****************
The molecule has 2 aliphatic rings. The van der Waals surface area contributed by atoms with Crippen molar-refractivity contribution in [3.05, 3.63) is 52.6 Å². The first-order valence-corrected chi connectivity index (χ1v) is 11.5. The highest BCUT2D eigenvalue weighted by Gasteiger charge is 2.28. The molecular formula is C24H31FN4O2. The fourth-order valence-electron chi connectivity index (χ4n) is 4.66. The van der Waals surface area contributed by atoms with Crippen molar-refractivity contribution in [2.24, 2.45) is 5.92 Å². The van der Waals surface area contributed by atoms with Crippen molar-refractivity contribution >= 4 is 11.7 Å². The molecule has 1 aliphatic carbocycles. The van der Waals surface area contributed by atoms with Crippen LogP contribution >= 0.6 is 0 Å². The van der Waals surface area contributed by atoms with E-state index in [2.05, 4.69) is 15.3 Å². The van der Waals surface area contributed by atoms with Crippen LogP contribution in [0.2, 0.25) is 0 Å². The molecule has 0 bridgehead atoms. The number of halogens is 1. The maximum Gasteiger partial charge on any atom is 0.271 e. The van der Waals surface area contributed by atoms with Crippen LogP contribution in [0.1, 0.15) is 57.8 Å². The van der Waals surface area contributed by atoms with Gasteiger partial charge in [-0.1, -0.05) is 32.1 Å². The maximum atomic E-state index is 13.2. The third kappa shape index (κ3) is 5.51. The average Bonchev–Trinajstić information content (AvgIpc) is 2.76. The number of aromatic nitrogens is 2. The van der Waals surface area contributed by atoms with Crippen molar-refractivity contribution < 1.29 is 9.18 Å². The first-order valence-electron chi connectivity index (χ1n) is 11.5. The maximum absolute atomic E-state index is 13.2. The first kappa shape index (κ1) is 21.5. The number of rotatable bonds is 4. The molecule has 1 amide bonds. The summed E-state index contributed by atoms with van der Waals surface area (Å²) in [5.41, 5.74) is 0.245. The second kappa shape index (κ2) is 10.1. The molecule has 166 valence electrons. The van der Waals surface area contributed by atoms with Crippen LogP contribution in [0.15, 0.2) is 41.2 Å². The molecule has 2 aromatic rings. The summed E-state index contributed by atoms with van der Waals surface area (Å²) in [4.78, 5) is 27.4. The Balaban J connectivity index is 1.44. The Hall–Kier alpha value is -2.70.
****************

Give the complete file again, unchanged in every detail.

The molecule has 2 aliphatic rings. The van der Waals surface area contributed by atoms with Crippen molar-refractivity contribution in [3.05, 3.63) is 52.6 Å². The first-order valence-corrected chi connectivity index (χ1v) is 11.5. The highest BCUT2D eigenvalue weighted by Gasteiger charge is 2.28. The molecular formula is C24H31FN4O2. The fourth-order valence-electron chi connectivity index (χ4n) is 4.66. The van der Waals surface area contributed by atoms with Crippen molar-refractivity contribution in [2.24, 2.45) is 5.92 Å². The van der Waals surface area contributed by atoms with Crippen molar-refractivity contribution >= 4 is 11.7 Å². The molecule has 1 aliphatic carbocycles. The van der Waals surface area contributed by atoms with Crippen LogP contribution >= 0.6 is 0 Å². The van der Waals surface area contributed by atoms with E-state index in [2.05, 4.69) is 15.3 Å². The van der Waals surface area contributed by atoms with Crippen LogP contribution in [0.2, 0.25) is 0 Å². The molecule has 0 bridgehead atoms. The number of halogens is 1. The maximum Gasteiger partial charge on any atom is 0.271 e. The van der Waals surface area contributed by atoms with Crippen LogP contribution in [0.1, 0.15) is 57.8 Å². The van der Waals surface area contributed by atoms with Gasteiger partial charge in [-0.1, -0.05) is 32.1 Å². The maximum atomic E-state index is 13.2. The third kappa shape index (κ3) is 5.51. The average Bonchev–Trinajstić information content (AvgIpc) is 2.76. The number of aromatic nitrogens is 2. The van der Waals surface area contributed by atoms with Crippen molar-refractivity contribution < 1.29 is 9.18 Å². The first-order valence-electron chi connectivity index (χ1n) is 11.5. The maximum absolute atomic E-state index is 13.2. The first kappa shape index (κ1) is 21.5. The number of rotatable bonds is 4. The molecule has 1 amide bonds. The summed E-state index contributed by atoms with van der Waals surface area (Å²) in [5.41, 5.74) is 0.245. The second kappa shape index (κ2) is 10.1. The molecule has 166 valence electrons. The van der Waals surface area contributed by atoms with Crippen LogP contribution in [0.15, 0.2) is 41.2 Å². The molecule has 2 aromatic rings. The summed E-state index contributed by atoms with van der Waals surface area (Å²) in [4.78, 5) is 27.4. The Balaban J connectivity index is 1.44. The Hall–Kier alpha value is -2.70.